Thursday, November 30, 2006

Thank you, Rob Thomas.

Fear not, no spoilers here.

I've mentioned my nerdy obsession with Veronica Mars before, but not lately. Here's a little explanation. I'm insanely in love with the first season: the characters and their relationships are vivid and perfectly acted, the writing is uniformly smart and witty and warm, and the central mystery is expanded and resolved in such a thoroughly satisfying manner that it adds up to, in my mind, one of the finest blocks of television I've ever seen.

Season Two is patchy. Things get off on the right foot (that first episode back is one of the best VMs ever), but gets a little wonky by the midpoint. There are so many threads and subplots muddling the new "big mystery" that it turns into a confusing and frustrating ride. It's still compelling, sure, but by the time the big revelations occur, it's a massive letdown. (Am I alone in thinking Season Two's greatest moments are always set to perfectly selected pop songs? My three favorite Season Two moments: Dead body washes ashore [The Pixies' "Where Is My Mind?"], Veronica and Logan run from crazy child abusers [Air's "Run"], Prom [M. Doughty's "I Hear the Bells"].)

Rob Thomas and co. tried to remedy this situation in Season Three by creating an initial "big mystery" arc of nine episodes, then two mini-arcs to round-out the season. (At least that was the initial plan. Now it looks like Mr. Thomas might tweak the formula again by finishing the second arc, then running a series of stand alone episodes.) This season hasn't been without its growing pains (really, what was all that bidness with Logan in Mexico? Laura San Giacomo? Really?), but it's been a sturdy run that absolutely killed with the most recent episode. Tuesday's show, which saw the saga of the Hearst Rapist concluded and the introduction of the next mystery, was so twisty-turny-watching-through-your-fingers-brilliant, with a legitimately rewarding payoff, it felt like Season One all over.* Here's hoping it keeps up the momentum. The show's going on hiatus until mid-January, but the first nine episodes will be running in order over the holidays. If you've missed them, fire up that Tivo and get busy. Or add the first two seasons to your Netflix queue. Or use the ITs to catch-up. I dunno. Just don't let this series escape you.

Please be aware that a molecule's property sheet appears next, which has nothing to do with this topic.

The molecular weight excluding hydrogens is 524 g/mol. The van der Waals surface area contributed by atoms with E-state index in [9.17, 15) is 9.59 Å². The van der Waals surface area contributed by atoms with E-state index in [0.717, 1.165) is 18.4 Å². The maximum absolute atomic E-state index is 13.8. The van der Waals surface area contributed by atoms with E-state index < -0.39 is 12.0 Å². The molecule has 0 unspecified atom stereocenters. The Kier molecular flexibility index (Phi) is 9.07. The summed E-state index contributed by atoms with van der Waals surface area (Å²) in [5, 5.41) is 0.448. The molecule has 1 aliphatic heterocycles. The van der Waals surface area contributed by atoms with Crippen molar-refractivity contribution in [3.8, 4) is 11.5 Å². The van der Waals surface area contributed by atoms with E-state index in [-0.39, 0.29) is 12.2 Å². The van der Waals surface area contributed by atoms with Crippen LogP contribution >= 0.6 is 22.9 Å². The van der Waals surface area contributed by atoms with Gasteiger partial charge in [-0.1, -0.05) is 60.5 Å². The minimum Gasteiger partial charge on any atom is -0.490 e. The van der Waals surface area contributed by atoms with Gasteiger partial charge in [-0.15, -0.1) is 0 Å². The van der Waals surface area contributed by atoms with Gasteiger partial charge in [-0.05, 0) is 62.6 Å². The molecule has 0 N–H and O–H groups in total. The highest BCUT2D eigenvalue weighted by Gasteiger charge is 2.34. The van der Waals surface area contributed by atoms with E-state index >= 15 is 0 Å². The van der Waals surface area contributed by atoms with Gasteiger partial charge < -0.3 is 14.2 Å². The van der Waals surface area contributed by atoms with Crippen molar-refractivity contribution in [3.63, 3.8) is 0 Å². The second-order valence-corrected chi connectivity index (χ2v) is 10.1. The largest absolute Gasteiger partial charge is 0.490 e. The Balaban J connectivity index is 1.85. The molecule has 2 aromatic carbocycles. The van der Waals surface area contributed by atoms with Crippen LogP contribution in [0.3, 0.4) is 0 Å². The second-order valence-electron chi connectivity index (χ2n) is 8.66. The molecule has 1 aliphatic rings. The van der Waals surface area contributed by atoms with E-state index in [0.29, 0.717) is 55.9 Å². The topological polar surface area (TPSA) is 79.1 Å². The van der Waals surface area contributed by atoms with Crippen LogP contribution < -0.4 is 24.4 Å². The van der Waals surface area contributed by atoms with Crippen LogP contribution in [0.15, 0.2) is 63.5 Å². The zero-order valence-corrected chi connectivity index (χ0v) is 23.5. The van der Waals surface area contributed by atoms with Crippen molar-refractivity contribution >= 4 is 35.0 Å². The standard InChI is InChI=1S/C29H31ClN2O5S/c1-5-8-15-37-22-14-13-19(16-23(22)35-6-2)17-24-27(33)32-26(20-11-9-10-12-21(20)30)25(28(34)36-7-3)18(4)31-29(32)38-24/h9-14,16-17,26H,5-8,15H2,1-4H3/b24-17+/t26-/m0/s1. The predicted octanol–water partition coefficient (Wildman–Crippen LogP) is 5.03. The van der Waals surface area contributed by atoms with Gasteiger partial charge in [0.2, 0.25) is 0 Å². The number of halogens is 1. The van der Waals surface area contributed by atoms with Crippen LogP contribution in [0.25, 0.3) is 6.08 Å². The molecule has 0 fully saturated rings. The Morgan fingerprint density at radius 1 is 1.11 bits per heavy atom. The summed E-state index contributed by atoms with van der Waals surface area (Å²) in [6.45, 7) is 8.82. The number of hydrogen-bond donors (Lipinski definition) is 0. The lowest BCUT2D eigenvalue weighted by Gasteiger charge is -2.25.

Perhaps my favorite summation of the episode came in an e-mail from Nayiri:
Re: VMars, Keith [her husband] comes home from class in the middle of it, and usually I don't talk to him (aside from maybe saying hello) until it's a commercial break, but Tuesday night I was scampering around the middle room and clutching pillows to my bosoms and yelling at the TV. And then he came in, and then I started frantically telling him everything that he missed (the whole season) and hopping from one foot to the other like I was holding a lot of pee.

Yup. Sounds about right. And one more picture, 'cause the t-shirt is too goood not to:

Wednesday, November 29, 2006

You know you enthrall me...